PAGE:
As a society, we tout the values of interdisciplinarity, of “breaking down the silos”. We infuse our youth with rousing commencement speeches and proclaim our noble intentions in mission statements. Yet in practice we refrain from these nonconformist ambitions. When applying for jobs or research grants your chances are maximised if you’re already experienced in the topic you’re applying for and if your ideas and ambitions exhibit incrementalism. Your chances are worst if you come from a different background and aim to do something revolutionary.
If we really embrace interdisciplinarity and radical innovation, why do we punish those who aim to do so? Two issues come into play under the current set-up. One is that we select those applicants that conform and let potential innovators fall through the cracks. The other is that even those applicants who initially intended to walk their own path are transformed by the system, adapting to the torrent of discouragement delivered at every attempt to dissent.
Take the system of academic tenure for university professors. Designed to enable academic freedom by protecting professors from censorship and societal restrictions, it slays what it intends to create. Applying for research grants and scientific positions for 10 years prior to tenure, researchers are subjugated to conformity and adherence to existing paradigms. And yet, incredulously, we believe – we expect – researchers to somehow miraculously dispose of the decade-old mantle of conformity the instant they are endowed with tenure and transform into rebels with a cause.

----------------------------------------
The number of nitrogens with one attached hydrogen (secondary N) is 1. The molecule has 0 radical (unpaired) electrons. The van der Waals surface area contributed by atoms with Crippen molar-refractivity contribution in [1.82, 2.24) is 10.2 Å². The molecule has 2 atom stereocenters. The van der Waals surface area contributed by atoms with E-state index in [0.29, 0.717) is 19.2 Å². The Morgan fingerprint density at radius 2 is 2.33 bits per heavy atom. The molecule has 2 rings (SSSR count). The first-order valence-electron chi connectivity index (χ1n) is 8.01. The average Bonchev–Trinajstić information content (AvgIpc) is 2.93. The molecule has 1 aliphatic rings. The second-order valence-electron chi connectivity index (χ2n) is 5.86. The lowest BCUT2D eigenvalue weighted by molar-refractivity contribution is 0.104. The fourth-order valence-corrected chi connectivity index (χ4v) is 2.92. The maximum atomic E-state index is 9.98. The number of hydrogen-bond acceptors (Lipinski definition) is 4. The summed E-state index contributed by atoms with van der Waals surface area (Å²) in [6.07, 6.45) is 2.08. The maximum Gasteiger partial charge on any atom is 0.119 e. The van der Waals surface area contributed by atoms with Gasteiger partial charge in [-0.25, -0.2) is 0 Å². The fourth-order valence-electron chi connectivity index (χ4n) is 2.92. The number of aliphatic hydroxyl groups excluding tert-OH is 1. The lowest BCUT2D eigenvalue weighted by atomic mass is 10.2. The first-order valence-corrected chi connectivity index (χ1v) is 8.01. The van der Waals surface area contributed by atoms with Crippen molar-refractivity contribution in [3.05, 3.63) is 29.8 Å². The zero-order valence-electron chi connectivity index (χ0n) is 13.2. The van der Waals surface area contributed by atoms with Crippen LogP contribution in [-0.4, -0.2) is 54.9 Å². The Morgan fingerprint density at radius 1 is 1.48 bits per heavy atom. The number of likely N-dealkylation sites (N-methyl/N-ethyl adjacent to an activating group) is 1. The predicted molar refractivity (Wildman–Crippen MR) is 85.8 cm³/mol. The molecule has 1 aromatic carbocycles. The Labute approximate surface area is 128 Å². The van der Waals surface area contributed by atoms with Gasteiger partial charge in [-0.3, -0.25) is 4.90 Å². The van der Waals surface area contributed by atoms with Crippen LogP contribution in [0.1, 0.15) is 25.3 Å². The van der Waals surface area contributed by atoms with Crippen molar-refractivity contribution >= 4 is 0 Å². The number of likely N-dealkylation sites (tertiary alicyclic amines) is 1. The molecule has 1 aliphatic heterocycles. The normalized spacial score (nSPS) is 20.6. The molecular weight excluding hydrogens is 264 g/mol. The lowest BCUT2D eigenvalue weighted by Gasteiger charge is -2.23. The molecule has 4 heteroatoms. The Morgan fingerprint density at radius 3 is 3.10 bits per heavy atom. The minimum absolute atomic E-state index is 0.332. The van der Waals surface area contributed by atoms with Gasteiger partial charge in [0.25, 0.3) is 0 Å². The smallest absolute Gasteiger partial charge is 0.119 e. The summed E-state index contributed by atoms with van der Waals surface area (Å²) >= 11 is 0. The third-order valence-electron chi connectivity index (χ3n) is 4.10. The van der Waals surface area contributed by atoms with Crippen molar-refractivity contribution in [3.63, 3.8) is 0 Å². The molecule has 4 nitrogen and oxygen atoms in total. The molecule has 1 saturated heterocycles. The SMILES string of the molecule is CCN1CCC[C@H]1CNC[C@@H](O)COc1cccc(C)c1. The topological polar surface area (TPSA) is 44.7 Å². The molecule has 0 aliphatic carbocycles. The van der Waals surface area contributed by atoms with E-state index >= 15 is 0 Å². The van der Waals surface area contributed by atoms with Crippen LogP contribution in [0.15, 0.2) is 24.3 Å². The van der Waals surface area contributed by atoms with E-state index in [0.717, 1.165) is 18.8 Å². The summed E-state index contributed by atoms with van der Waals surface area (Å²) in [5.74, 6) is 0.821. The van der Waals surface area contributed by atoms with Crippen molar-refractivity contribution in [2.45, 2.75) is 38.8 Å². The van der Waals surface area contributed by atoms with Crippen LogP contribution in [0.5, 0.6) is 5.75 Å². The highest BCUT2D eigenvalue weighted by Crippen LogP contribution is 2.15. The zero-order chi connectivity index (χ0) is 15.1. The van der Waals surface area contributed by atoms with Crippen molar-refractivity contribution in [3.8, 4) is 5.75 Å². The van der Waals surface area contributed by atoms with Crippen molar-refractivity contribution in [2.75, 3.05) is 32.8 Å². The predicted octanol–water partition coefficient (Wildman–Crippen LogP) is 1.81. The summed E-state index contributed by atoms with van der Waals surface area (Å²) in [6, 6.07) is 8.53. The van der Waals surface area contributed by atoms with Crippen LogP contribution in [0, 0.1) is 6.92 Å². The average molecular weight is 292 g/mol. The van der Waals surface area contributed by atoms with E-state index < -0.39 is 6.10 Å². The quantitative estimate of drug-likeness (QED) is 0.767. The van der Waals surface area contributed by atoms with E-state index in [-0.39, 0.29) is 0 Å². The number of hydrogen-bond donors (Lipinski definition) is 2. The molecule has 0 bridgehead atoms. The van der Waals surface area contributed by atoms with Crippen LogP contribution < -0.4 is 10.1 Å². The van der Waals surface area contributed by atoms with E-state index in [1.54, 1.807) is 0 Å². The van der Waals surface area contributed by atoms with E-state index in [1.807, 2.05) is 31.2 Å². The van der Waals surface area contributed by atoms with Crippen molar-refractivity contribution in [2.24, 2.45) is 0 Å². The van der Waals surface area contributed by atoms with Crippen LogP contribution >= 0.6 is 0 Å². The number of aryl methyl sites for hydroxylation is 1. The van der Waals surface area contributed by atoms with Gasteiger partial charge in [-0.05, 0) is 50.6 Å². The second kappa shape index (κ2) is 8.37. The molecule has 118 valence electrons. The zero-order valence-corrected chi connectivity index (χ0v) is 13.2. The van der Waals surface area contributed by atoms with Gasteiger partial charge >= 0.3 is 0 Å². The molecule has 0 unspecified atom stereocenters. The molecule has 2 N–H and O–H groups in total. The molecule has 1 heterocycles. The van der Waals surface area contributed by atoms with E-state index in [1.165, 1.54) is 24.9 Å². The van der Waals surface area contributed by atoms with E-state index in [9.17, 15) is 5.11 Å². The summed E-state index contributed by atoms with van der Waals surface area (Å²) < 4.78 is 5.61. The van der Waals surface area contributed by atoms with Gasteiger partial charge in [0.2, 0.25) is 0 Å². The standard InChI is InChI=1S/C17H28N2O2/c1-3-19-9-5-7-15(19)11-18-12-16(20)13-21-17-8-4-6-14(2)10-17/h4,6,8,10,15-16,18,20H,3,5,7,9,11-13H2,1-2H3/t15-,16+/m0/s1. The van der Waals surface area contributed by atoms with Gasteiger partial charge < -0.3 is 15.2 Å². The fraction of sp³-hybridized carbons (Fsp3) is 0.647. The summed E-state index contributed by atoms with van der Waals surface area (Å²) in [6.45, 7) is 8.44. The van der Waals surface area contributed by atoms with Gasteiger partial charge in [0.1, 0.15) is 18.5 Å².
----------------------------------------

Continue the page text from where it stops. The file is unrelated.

So how is it that we still manage to have unconventional and radically innovative characters, in science and business alike? By and large, it’s not because of but rather despite our sanctimonious systems. The chance meeting with a connection might provide a honeybee with the right job, initiating its career. A powerful mentor might extend support and protection to the honeybee, thereby enabling it to flourish. But at what cost? How many Einsteins, Curies or Diracs did we lose as they fell through the cracks of our standards and expectations?